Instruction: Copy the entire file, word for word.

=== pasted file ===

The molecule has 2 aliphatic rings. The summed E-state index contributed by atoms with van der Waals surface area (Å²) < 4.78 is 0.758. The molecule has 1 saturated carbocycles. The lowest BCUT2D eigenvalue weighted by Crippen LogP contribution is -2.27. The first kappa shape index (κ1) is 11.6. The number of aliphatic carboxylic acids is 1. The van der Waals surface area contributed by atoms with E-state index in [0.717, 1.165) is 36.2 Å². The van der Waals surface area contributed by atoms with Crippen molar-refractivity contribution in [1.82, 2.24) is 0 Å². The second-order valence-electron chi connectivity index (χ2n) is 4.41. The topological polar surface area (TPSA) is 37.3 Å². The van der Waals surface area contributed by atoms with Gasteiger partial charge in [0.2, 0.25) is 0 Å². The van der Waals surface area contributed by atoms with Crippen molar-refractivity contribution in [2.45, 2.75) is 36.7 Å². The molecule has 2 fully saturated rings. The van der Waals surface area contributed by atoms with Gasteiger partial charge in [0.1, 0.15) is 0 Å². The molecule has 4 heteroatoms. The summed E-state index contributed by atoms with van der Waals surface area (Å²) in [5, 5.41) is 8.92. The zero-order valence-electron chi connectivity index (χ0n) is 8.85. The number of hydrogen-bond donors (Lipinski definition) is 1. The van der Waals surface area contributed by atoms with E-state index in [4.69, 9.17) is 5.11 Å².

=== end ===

The molecule has 2 aliphatic rings. The summed E-state index contributed by atoms with van der Waals surface area (Å²) < 4.78 is 0.758. The molecule has 1 saturated carbocycles. The lowest BCUT2D eigenvalue weighted by Crippen LogP contribution is -2.27. The first kappa shape index (κ1) is 11.6. The number of aliphatic carboxylic acids is 1. The van der Waals surface area contributed by atoms with E-state index in [0.717, 1.165) is 36.2 Å². The van der Waals surface area contributed by atoms with Crippen molar-refractivity contribution in [1.82, 2.24) is 0 Å². The second-order valence-electron chi connectivity index (χ2n) is 4.41. The topological polar surface area (TPSA) is 37.3 Å². The van der Waals surface area contributed by atoms with Gasteiger partial charge in [0.2, 0.25) is 0 Å². The van der Waals surface area contributed by atoms with Crippen molar-refractivity contribution in [2.45, 2.75) is 36.7 Å². The molecule has 2 fully saturated rings. The van der Waals surface area contributed by atoms with Gasteiger partial charge in [0.1, 0.15) is 0 Å². The molecule has 4 heteroatoms. The summed E-state index contributed by atoms with van der Waals surface area (Å²) in [5, 5.41) is 8.92. The zero-order valence-electron chi connectivity index (χ0n) is 8.85. The number of hydrogen-bond donors (Lipinski definition) is 1. The van der Waals surface area contributed by atoms with E-state index in [4.69, 9.17) is 5.11 Å².